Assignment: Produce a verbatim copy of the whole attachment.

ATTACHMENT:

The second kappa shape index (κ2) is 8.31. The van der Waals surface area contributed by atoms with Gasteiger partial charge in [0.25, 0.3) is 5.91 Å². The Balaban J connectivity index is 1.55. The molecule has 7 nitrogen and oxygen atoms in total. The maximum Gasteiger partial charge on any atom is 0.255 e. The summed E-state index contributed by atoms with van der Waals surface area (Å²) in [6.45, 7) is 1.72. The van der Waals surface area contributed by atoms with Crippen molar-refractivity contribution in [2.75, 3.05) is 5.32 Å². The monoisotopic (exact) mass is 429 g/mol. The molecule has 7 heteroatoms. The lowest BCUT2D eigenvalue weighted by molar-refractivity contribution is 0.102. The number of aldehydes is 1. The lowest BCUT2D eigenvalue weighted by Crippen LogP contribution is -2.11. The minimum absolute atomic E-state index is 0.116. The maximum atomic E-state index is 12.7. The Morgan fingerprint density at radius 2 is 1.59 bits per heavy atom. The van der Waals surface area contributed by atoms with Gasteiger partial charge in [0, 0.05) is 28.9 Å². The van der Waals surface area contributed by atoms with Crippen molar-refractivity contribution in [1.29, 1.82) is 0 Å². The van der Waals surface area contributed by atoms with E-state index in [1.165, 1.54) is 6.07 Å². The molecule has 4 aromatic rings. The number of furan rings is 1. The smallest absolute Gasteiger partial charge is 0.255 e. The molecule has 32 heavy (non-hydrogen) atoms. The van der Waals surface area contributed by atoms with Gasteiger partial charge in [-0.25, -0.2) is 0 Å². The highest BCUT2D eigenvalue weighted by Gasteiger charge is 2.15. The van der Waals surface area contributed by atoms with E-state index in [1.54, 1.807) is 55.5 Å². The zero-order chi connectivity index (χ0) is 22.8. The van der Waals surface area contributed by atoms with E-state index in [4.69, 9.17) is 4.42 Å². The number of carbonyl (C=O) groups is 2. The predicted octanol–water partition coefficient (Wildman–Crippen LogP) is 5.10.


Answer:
The second kappa shape index (κ2) is 8.31. The van der Waals surface area contributed by atoms with Gasteiger partial charge in [0.25, 0.3) is 5.91 Å². The Balaban J connectivity index is 1.55. The molecule has 7 nitrogen and oxygen atoms in total. The maximum Gasteiger partial charge on any atom is 0.255 e. The summed E-state index contributed by atoms with van der Waals surface area (Å²) in [6.45, 7) is 1.72. The van der Waals surface area contributed by atoms with Crippen molar-refractivity contribution in [2.75, 3.05) is 5.32 Å². The monoisotopic (exact) mass is 429 g/mol. The molecule has 7 heteroatoms. The lowest BCUT2D eigenvalue weighted by molar-refractivity contribution is 0.102. The number of aldehydes is 1. The lowest BCUT2D eigenvalue weighted by Crippen LogP contribution is -2.11. The minimum absolute atomic E-state index is 0.116. The maximum atomic E-state index is 12.7. The Morgan fingerprint density at radius 2 is 1.59 bits per heavy atom. The van der Waals surface area contributed by atoms with Gasteiger partial charge in [0, 0.05) is 28.9 Å². The van der Waals surface area contributed by atoms with Crippen molar-refractivity contribution in [1.29, 1.82) is 0 Å². The van der Waals surface area contributed by atoms with E-state index in [1.165, 1.54) is 6.07 Å². The molecule has 4 aromatic rings. The number of furan rings is 1. The smallest absolute Gasteiger partial charge is 0.255 e. The molecule has 32 heavy (non-hydrogen) atoms. The van der Waals surface area contributed by atoms with Gasteiger partial charge in [-0.25, -0.2) is 0 Å². The highest BCUT2D eigenvalue weighted by Gasteiger charge is 2.15. The van der Waals surface area contributed by atoms with E-state index in [1.54, 1.807) is 55.5 Å². The zero-order chi connectivity index (χ0) is 22.8. The van der Waals surface area contributed by atoms with E-state index in [4.69, 9.17) is 4.42 Å². The number of carbonyl (C=O) groups is 2. The predicted octanol–water partition coefficient (Wildman–Crippen LogP) is 5.10.